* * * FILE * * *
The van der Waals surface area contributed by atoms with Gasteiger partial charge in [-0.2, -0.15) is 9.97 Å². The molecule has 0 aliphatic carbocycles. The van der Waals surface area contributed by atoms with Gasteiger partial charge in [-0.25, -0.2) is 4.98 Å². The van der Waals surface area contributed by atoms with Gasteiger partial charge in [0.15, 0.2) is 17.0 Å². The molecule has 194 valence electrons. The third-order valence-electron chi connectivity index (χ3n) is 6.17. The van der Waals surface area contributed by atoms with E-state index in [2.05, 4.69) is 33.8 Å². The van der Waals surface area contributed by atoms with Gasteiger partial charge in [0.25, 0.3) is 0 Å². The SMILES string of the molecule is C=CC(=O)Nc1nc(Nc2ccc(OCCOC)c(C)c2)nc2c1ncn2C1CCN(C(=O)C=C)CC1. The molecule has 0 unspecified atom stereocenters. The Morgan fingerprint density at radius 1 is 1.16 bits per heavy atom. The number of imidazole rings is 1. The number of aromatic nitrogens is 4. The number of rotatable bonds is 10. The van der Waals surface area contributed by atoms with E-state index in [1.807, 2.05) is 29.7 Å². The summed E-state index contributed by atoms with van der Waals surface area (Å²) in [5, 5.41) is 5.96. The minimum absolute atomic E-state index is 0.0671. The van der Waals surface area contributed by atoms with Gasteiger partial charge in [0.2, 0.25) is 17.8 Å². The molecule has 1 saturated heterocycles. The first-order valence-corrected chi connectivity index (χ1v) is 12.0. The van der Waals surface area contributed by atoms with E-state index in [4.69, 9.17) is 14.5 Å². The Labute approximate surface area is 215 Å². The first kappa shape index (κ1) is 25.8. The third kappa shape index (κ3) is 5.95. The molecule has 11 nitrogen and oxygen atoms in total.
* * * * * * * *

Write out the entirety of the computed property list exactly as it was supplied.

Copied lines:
The van der Waals surface area contributed by atoms with Gasteiger partial charge in [-0.2, -0.15) is 9.97 Å². The molecule has 0 aliphatic carbocycles. The van der Waals surface area contributed by atoms with Gasteiger partial charge in [-0.25, -0.2) is 4.98 Å². The van der Waals surface area contributed by atoms with Gasteiger partial charge in [0.15, 0.2) is 17.0 Å². The molecule has 194 valence electrons. The third-order valence-electron chi connectivity index (χ3n) is 6.17. The van der Waals surface area contributed by atoms with E-state index in [2.05, 4.69) is 33.8 Å². The van der Waals surface area contributed by atoms with Gasteiger partial charge in [0.25, 0.3) is 0 Å². The SMILES string of the molecule is C=CC(=O)Nc1nc(Nc2ccc(OCCOC)c(C)c2)nc2c1ncn2C1CCN(C(=O)C=C)CC1. The molecule has 0 unspecified atom stereocenters. The Morgan fingerprint density at radius 1 is 1.16 bits per heavy atom. The number of imidazole rings is 1. The number of aromatic nitrogens is 4. The number of rotatable bonds is 10. The van der Waals surface area contributed by atoms with E-state index in [1.807, 2.05) is 29.7 Å². The summed E-state index contributed by atoms with van der Waals surface area (Å²) in [5, 5.41) is 5.96. The minimum absolute atomic E-state index is 0.0671. The van der Waals surface area contributed by atoms with Gasteiger partial charge in [0.2, 0.25) is 17.8 Å². The molecule has 1 saturated heterocycles. The first-order valence-corrected chi connectivity index (χ1v) is 12.0. The van der Waals surface area contributed by atoms with E-state index in [4.69, 9.17) is 14.5 Å². The Labute approximate surface area is 215 Å². The first kappa shape index (κ1) is 25.8. The third kappa shape index (κ3) is 5.95. The molecule has 11 nitrogen and oxygen atoms in total.